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Need A Federal Housing Voucher? In A Long Island Town, The Wait Is 9 Years.

U.S. Department of Housing and Urban Development

As housing advocates call on Congress to take action after the federal eviction moratorium expired July 31, a new report suggests a lack of funding has created a backlog in low-income families and people in poverty receiving federal housing assistance. On Long Island, some people seeking housing vouchers to live in Brookhaven wait for assistance for over nine years — among the longest reported wait times in the country.

The analysis from Center on Budget and Policy Priorities, said families nationwide experience an average wait time of 2.5 years. That’s on par for New York, and Connecticut families, too.

“Unfortunately, the program is not funded at a level that matches need,” Sonya Acosta, a housing policy analyst at the center said.

The Housing Choice Voucher program, known as Section 8, is the largest federal housing program in the country, serving 2.3 million households nationwide. The program covers the remaining cost of living for a family, which spends up to 40% of its income on rent and utilities. The amount is capped based on average rents in the area.

State and local governments are in charge of administering the housing voucher program with funding and guidelines set by the U.S. Department of Housing and Urban Development. Acosta said most local agencies are using all the funding that is allocated to them, yet still have waiting lists that are years long.

“Long waiting times are not due to agencies failing to spend their voucher funding,” she said. “Over the past decade, agencies have spent virtually every dollar that lawmakers have provided for vouchers.”

Housing advocates have called for more long-term planning to create affordable housing on Long Island. Other towns, such as Islip, have long wait times of five years.

”Long lists are not uncommon,” said Ian Wilder, executive director of Long Island Housing Services, a regional fair housing nonprofit.

He said the lack of funding for vouchers are the reason many Long Islanders have to live in basement or attic apartments, many of which do not have permits. Wilder said zoning laws also prevent the construction of affordable housing.

“We have a zoning system that goes back to the Jim Crow era that has not been changed," Wilder said, referring to local codes that ban or limit multifamily housing.

A spokesperson for Brookhaven Town said officials were unavailable for comment.

According to a draft of Brookhaven’s annual housing voucher plan, the town opened its waiting list for five days in March for the first time since 2006. Brookhaven received over 7,400 applications. The plan gives preference to those living or working in the town.

Brookhaven operates 994 housing vouchers. Data from the town shows 236 vouchers were distributed to people from the waiting list since 2015. This summer, they gave out 24 emergency housing vouchers to people experiencing domestic violence or homelessness.

The town also directed residents to the state’s Emergency Rental Assistance Program, providing assistance to struggling renters and landlords who are behind on rent due to COVID-19. Residents of Oyster Bay and Islip must apply directly through the town, while Brookhaven residents can apply through a state website.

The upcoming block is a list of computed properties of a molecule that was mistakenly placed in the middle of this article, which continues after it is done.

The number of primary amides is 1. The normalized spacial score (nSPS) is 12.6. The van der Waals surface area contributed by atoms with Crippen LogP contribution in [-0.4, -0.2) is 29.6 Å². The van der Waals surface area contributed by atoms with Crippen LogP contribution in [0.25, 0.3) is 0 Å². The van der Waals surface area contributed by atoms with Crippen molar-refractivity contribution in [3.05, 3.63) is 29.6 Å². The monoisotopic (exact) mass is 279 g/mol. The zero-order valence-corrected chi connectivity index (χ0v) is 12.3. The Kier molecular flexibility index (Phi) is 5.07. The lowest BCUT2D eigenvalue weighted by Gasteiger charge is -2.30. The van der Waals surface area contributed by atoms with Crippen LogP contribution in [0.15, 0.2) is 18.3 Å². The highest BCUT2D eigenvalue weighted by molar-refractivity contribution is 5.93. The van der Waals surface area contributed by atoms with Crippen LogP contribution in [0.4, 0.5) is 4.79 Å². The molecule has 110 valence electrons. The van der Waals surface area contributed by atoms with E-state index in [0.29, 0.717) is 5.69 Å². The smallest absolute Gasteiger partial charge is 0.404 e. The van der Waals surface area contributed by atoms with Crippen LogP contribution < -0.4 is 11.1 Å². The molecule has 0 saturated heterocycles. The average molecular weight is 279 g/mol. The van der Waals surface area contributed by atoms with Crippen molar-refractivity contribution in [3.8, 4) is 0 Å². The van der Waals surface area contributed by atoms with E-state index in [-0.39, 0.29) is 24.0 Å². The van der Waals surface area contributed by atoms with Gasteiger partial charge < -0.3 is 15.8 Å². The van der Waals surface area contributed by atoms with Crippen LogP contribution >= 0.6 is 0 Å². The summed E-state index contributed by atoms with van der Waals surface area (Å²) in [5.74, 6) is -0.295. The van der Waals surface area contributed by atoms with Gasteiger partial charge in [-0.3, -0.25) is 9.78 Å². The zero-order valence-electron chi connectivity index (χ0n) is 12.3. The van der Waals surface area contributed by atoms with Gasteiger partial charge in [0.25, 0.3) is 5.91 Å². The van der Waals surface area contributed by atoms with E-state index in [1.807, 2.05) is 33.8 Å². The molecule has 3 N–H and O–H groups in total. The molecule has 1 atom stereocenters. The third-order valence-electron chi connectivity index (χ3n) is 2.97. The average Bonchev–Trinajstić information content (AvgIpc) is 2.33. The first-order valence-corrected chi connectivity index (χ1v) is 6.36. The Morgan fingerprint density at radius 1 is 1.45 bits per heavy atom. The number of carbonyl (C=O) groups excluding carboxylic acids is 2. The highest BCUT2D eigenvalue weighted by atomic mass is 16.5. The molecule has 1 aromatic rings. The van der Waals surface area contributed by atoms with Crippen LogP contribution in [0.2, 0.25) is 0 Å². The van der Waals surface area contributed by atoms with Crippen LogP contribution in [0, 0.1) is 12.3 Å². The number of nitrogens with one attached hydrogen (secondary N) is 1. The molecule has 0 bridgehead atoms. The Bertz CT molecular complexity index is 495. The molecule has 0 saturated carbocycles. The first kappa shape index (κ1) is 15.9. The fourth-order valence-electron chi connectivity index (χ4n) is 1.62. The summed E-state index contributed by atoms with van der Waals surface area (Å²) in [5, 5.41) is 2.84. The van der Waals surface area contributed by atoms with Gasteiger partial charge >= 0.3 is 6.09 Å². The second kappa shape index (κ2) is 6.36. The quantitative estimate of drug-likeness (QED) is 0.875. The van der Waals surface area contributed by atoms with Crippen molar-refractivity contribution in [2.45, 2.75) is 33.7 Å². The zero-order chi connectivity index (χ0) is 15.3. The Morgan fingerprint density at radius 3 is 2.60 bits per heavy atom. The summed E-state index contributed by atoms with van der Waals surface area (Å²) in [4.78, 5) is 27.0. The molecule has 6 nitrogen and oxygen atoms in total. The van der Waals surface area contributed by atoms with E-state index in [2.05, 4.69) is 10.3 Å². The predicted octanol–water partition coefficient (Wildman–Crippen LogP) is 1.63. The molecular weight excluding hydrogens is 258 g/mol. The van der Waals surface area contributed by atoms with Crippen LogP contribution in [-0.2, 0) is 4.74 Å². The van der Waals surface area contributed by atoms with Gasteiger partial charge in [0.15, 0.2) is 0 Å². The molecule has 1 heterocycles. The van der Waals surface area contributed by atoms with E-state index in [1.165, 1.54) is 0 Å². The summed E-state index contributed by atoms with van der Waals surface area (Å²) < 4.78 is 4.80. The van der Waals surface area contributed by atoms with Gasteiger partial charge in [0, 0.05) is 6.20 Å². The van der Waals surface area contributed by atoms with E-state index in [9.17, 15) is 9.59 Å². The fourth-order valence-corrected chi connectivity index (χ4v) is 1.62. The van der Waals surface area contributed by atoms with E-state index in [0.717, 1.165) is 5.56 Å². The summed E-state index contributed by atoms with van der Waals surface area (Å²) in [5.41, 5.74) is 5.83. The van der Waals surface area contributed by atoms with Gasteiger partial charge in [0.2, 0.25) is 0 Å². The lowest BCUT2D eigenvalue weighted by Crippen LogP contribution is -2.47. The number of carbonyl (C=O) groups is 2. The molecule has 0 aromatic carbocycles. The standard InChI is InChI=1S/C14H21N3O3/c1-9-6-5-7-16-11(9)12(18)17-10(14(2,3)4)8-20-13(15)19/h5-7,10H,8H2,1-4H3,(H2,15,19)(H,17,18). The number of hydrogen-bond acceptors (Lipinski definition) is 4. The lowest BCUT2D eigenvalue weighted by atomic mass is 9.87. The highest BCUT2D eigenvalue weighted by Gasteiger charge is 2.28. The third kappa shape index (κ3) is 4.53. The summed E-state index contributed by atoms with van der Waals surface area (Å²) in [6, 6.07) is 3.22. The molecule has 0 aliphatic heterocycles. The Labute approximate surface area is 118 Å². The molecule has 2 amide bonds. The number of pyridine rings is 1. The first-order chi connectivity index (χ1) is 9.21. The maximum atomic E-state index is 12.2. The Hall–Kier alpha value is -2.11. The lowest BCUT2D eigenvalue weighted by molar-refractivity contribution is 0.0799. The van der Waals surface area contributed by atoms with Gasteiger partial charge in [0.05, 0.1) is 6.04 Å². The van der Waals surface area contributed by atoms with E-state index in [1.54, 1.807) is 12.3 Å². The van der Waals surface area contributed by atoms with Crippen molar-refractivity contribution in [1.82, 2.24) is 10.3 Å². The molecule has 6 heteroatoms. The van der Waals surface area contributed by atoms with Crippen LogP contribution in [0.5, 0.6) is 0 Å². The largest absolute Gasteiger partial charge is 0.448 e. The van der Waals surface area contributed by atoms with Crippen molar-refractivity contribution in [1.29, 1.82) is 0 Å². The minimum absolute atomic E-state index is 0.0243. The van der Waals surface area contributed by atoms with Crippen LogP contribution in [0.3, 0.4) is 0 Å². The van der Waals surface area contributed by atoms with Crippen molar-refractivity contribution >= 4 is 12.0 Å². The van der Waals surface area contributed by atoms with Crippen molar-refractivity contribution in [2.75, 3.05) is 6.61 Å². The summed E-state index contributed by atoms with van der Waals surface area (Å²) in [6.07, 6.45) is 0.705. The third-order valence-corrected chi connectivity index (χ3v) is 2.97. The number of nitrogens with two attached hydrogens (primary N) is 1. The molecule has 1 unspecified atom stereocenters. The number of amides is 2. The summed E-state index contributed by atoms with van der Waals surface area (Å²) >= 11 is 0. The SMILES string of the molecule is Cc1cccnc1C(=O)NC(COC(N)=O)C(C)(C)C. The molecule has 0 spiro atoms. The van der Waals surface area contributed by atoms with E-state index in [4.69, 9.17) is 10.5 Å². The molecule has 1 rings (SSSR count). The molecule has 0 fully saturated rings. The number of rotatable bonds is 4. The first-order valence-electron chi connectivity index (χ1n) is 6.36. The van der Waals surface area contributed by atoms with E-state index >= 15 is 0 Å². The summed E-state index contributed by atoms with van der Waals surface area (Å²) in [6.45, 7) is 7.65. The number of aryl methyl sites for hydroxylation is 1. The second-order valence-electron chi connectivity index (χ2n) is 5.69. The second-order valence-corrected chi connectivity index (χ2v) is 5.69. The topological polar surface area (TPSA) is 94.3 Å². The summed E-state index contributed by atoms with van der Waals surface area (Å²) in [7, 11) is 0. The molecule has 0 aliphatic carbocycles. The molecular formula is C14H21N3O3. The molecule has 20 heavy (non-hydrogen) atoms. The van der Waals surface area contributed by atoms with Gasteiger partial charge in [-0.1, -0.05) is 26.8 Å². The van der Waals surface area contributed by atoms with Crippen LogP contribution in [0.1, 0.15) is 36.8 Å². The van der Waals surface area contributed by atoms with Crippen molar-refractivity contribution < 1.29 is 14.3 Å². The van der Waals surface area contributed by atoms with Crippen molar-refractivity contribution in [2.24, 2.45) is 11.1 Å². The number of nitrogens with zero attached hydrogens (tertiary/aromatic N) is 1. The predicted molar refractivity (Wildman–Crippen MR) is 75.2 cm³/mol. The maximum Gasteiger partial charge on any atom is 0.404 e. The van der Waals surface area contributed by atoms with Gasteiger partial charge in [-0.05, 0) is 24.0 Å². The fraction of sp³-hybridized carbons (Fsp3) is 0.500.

Starting this month, the town will provide a down payment assistance program. It offers grants of up to $40,000 to qualifying first-time home buyers. They hope to pair this program with its Family Self Sufficiency Program. It serves over 30 households that already receive assistance with additional resources to earn a degree or to better their careers. The end goal is to have families achieve self sufficiency and home ownership.

Town Councilmember Jonathan Kornreich, a Democrat who has represented Brookhaven’s North Shore since January, hopes the lack of available space for housing could be solved through affordable units based around public transportation.

“Within our single family neighborhoods, there are really not appropriate places to put multifamily housing,” he said. “I think in the areas around train stations in particular, where people can take advantage of public transportation, you can create walkable districts that have fun amenities, restaurants, shops. Those are places where I think it's a great opportunity to make interesting places to live and work and hang out.”

The town planners are also working with developers to ensure 10% of new units under construction are set aside for affordable housing.

Connecticut, At A Glance

Last month, the Connecticut Housing Finance Authority changed its system to grant builders tax credits or affordable housing based on an ”opportunity score,” which grades areas based on school ratings, poverty rates and jobs, among other criteria.

Under these guidelines, only 1% of New London, Tolland and Windham counties qualify as "high" opportunity areas, compared to 20% statewide. Without a high score, southeastern Connecticut state lawmakers said applying for grants has proven to be a challenge.

Housing advocates in Connecticut also want funding to expand the housing voucher programs administered by the state, cities and towns. According to the Center on Budget and Policy Priorities analysis on housing vouchers programs:

  • Hartford applicants wait over seven years.
  • West Haven applicants wait over three years.
  • Waterbury, Norwalk and applicants using Hartford housing authority, or applying through the Connecticut Department of Housing, wait over two years.
  • Stamford and Meridian applicants wait over a year.
  • Bridgeport applicants wait 10 months.
Leah is a former intern with WSHU Public Radio.